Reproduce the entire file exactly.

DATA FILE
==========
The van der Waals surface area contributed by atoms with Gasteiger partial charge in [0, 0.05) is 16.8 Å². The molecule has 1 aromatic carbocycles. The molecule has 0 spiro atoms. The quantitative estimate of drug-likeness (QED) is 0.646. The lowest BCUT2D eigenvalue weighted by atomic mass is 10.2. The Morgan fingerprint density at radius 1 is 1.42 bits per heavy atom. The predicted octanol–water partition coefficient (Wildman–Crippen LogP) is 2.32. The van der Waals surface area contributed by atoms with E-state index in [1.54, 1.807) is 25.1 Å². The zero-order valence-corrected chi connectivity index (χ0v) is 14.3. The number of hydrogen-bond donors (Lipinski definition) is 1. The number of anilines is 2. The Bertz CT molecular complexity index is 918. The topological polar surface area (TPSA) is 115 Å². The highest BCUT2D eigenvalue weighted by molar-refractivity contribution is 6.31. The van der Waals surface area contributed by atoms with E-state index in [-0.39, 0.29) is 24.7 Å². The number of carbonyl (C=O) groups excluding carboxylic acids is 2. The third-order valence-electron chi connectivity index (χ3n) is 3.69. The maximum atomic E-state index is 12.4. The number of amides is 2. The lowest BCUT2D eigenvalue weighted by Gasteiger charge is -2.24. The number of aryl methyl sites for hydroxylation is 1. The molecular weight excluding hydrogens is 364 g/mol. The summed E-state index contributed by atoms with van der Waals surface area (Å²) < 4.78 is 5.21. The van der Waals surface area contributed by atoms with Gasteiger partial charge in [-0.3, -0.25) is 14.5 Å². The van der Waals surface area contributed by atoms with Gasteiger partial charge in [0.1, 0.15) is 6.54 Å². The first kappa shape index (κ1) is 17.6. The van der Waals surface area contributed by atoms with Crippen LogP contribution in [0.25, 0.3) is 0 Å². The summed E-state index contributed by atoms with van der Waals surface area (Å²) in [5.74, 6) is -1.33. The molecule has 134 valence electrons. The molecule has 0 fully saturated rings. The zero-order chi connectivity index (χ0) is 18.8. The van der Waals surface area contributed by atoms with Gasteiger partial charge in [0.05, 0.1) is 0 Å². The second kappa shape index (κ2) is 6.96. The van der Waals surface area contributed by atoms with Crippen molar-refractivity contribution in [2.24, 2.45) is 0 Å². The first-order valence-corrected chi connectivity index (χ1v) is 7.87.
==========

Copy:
The van der Waals surface area contributed by atoms with Gasteiger partial charge in [0, 0.05) is 16.8 Å². The molecule has 1 aromatic carbocycles. The molecule has 0 spiro atoms. The quantitative estimate of drug-likeness (QED) is 0.646. The lowest BCUT2D eigenvalue weighted by atomic mass is 10.2. The Morgan fingerprint density at radius 1 is 1.42 bits per heavy atom. The predicted octanol–water partition coefficient (Wildman–Crippen LogP) is 2.32. The van der Waals surface area contributed by atoms with E-state index in [1.54, 1.807) is 25.1 Å². The zero-order valence-corrected chi connectivity index (χ0v) is 14.3. The number of hydrogen-bond donors (Lipinski definition) is 1. The number of anilines is 2. The Bertz CT molecular complexity index is 918. The topological polar surface area (TPSA) is 115 Å². The highest BCUT2D eigenvalue weighted by molar-refractivity contribution is 6.31. The van der Waals surface area contributed by atoms with E-state index in [-0.39, 0.29) is 24.7 Å². The number of carbonyl (C=O) groups excluding carboxylic acids is 2. The third-order valence-electron chi connectivity index (χ3n) is 3.69. The maximum atomic E-state index is 12.4. The number of amides is 2. The lowest BCUT2D eigenvalue weighted by Gasteiger charge is -2.24. The number of aryl methyl sites for hydroxylation is 1. The molecular weight excluding hydrogens is 364 g/mol. The summed E-state index contributed by atoms with van der Waals surface area (Å²) < 4.78 is 5.21. The van der Waals surface area contributed by atoms with Gasteiger partial charge in [-0.3, -0.25) is 14.5 Å². The van der Waals surface area contributed by atoms with Gasteiger partial charge in [0.1, 0.15) is 6.54 Å². The first kappa shape index (κ1) is 17.6. The van der Waals surface area contributed by atoms with Crippen LogP contribution in [0.25, 0.3) is 0 Å². The summed E-state index contributed by atoms with van der Waals surface area (Å²) in [5.74, 6) is -1.33. The molecule has 134 valence electrons. The molecule has 0 fully saturated rings. The zero-order chi connectivity index (χ0) is 18.8. The van der Waals surface area contributed by atoms with Gasteiger partial charge in [0.05, 0.1) is 0 Å². The second kappa shape index (κ2) is 6.96. The van der Waals surface area contributed by atoms with Crippen molar-refractivity contribution in [2.24, 2.45) is 0 Å². The first-order valence-corrected chi connectivity index (χ1v) is 7.87.